04 May 2023
A new resource offers guidance for parents and caregivers on what they can say, do, and what may be best to avoid when talking about weight.
When is the right time and what is the best way to go about talking to children about their weight?
A new resource, authored by researchers at the University of Bath with the BDA's Obesity and Paediatric Specialist Groups, hopes to help overcome some of these challenging questions faced by many parents and caregivers.
Reducing childhood obesity in the UK is a growing challenge. NHS Digital data from 2021 found that there was a substantial rise in the number of children living with obesity in England during the pandemic. Currently, in the last year of primary school (Year 6) over a quarter of all children are living with obesity, and rates are highest in the poorest areas.
In 1990, just 5% of children in year 6 would have been classified as living with obesity, which highlights a marked increase in the past 30 years.
Helping more children to achieve a healthy weight can reduce their risk of developing diseases, such as diabetes or hypertension, in later life. Physical activity and healthy eating can also help to improve children’s self-esteem and wellbeing, so are important to encourage in their own right, as well as for maintaining a healthy weight.
Acknowledging that some parents may be concerned about how to avoid making children feel bad about themselves when talking about weight, the researchers behind the guidance ‘Talking to your child about weight’, offer practical suggestions that can help frame these conversations more positively.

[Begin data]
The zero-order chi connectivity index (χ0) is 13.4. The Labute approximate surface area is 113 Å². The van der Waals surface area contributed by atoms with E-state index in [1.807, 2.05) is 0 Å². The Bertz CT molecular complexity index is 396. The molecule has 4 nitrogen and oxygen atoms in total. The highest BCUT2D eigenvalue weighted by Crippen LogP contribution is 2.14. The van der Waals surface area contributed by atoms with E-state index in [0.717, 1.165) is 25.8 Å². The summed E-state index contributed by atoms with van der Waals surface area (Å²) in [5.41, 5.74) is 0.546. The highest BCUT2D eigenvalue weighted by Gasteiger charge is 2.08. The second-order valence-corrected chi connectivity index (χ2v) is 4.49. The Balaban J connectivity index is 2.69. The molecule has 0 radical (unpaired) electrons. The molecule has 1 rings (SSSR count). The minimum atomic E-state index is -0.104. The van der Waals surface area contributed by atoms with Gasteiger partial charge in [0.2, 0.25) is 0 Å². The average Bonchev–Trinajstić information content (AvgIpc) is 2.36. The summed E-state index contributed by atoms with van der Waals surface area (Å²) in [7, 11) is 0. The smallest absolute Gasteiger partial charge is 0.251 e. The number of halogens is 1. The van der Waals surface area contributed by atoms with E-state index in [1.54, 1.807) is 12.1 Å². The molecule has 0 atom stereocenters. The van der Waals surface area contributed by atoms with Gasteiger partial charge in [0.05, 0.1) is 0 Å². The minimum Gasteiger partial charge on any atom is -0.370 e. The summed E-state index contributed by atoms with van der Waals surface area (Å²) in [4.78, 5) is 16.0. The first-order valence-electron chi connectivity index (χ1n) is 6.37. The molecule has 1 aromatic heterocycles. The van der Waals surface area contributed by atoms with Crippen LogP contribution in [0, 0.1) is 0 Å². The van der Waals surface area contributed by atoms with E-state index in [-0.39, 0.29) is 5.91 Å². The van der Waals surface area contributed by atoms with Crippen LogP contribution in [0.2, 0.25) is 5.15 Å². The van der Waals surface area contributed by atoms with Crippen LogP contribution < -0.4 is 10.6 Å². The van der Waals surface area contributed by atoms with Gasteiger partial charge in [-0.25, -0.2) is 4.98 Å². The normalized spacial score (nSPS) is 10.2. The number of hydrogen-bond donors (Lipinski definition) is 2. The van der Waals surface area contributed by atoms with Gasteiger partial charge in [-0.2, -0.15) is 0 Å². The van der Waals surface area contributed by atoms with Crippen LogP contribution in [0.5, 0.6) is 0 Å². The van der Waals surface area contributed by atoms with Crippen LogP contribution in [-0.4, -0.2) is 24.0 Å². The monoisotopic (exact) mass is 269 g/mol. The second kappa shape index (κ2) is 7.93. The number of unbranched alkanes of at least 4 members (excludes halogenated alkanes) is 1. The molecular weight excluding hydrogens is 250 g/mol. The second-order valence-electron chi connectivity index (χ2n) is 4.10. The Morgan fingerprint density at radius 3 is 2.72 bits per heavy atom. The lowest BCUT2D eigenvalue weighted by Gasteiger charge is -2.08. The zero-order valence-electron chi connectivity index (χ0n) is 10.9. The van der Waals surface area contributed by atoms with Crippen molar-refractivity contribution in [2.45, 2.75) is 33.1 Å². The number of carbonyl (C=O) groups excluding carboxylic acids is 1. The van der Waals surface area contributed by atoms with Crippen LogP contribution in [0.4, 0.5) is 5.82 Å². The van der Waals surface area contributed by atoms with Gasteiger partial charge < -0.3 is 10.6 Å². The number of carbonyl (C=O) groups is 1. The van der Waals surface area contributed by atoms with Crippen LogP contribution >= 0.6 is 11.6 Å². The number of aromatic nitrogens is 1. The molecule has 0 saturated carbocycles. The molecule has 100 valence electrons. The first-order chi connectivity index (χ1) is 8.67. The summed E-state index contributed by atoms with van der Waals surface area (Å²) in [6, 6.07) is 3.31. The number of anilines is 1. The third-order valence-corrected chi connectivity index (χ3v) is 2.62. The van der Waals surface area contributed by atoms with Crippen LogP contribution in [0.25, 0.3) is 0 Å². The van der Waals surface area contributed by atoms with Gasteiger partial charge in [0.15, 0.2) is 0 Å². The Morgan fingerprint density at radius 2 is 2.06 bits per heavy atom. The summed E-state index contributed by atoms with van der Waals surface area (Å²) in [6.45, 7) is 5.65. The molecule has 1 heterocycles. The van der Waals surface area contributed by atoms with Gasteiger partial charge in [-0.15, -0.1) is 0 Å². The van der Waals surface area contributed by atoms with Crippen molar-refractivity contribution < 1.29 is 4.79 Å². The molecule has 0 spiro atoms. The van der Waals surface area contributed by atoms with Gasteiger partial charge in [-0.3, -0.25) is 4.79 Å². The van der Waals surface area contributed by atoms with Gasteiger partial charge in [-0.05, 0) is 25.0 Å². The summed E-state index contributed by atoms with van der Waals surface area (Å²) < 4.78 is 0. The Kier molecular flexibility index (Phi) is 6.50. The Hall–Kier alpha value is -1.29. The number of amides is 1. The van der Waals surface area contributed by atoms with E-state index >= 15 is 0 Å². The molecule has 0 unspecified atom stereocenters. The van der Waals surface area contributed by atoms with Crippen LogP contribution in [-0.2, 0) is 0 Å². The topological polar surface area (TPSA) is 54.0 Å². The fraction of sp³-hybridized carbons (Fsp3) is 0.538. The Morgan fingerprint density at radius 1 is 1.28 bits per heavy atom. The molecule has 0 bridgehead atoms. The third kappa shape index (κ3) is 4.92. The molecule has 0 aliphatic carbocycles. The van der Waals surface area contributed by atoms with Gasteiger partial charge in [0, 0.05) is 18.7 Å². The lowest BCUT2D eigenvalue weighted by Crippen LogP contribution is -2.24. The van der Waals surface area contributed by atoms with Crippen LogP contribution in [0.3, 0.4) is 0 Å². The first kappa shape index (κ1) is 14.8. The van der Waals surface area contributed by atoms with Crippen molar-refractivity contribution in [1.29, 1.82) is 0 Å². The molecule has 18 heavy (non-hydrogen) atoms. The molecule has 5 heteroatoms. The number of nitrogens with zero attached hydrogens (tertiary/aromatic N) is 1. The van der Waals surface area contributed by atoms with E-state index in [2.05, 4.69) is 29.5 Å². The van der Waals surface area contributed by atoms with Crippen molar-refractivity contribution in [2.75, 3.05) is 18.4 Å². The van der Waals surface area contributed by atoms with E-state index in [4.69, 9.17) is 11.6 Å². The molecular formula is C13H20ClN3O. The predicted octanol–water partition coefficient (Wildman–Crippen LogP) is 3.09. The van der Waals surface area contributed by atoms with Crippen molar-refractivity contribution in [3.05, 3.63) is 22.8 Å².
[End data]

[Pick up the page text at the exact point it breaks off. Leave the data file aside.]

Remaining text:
It covers themes such as understanding what influences children’s thoughts around weight, reducing blame, and talking more positively about food and physical activity in the home and family setting. The guidance was developed by combining extensive research with expert input, including the views of children and parents.
One important takeaway, it suggests, is for parents to avoid criticising their own weight or appearance and that of other people. When they do this, children listen, and it can make them think this is how they will be judged.
While there are times when parents may need to talk about weight, it suggests that framing conversations around the need for changes to help children grow and be healthy may help to avoid them becoming worried about their weight.
Finally, it suggests that other people who look after children regularly, such as grandparents, can help too. For example, children will understand better if they get the same messages from everyone. Another suggestion is the idea of choosing food and activities together.
Lead researcher, Professor Fiona Gillison of the Department for Health at the University of Bath, explained: “Creating the guidance has been the result of many years of work to try and reduce some of the anxiety, and help families to have open and constructive conversations about weight – if and when they need to. It is great to see it finally published, and we hope it will be helpful to many parents and caregivers who want to support their children around this topic.”
Dr Laura Stewart, a member of the BDA's Obesity Specialist Group said: “Registered dietitians understand the importance of supporting parents in discussing the topic of weight with their children. The BDA’s Obesity and Paediatric Specialist Groups were pleased to work with the University of Bath on getting this new resource available for parents. We are glad that it will be widely available to help with open and constructive family conversations.”